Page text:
I got a nice surprise yesterday. Keenan Laraway, MD is one of the internal medicine residents with whom I’ve worked. He said some very nice things about me on the Short Coat Podcast on April 12, 2018. He’s headed to the University of Pennsylvania for a fellowship in Nephrology.
Keenan has rotated through the Psychiatry Consultation-Liaison service a couple of times, once as a medical student and more recently in his senior year as an elective. Both times he delivered or participated in outstanding Clinical Problems in Consultation Psychiatry (CPCP) presentations.
That’s rare. And he said I think like an internist. Definitely no one has ever said that about me. Most people would say I think like a geezer.
He was the subject of special post on K’velling. That’s Yiddish for an expression of extraordinary pride. I learned the term from a New York City psychoanalyst.
The mentoring relationship works both ways. I learned a lot from Keenan. I can recall another such relationship with Dr. Paul Thisayakorn, MD who is now practicing in in his native Thailand.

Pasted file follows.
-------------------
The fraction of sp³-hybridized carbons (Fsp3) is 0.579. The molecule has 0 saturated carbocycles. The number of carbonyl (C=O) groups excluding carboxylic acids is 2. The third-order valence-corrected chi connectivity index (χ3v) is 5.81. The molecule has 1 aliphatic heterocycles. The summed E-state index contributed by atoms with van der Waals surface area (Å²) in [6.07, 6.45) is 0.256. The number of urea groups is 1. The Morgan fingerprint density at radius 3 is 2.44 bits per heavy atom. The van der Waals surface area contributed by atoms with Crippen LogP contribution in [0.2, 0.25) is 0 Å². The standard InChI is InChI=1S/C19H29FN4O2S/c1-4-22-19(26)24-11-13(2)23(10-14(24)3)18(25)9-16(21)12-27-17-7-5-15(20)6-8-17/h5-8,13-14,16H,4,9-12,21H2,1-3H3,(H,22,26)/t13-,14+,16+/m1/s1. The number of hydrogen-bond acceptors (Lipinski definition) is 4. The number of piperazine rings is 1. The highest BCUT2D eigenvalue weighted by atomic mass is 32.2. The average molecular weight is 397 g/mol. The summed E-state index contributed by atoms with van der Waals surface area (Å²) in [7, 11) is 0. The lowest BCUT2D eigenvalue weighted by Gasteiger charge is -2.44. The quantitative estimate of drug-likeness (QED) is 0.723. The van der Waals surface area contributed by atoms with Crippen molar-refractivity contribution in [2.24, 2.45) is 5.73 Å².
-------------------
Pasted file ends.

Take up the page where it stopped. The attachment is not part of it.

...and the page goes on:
That reminds me of another feature of successful mentoring relationships, at least for me–I have the impression they are rare. I think that’s partly because I have the impression that young physicians like Keenan and Paul are rare.
I’m probably wrong. There are many of them out there. Geezers like me just need to reach out to them.
I really treasure the relationships I have with my trainees, medical students, residents, pharmacy residents, and psychology residents. In many ways, they’ve given me so much more than I’ve given them.
I thank them all from the bottom of my heart.
It was Keenan (the “trainee”) who asked me about the Thomsen Chair last week. He wanted to know how to get one and whether I would be on service any time before July (I will not). I think he wanted more punishment on the psychiatry consult service. He’s that kind of doctor. I wish him all the best.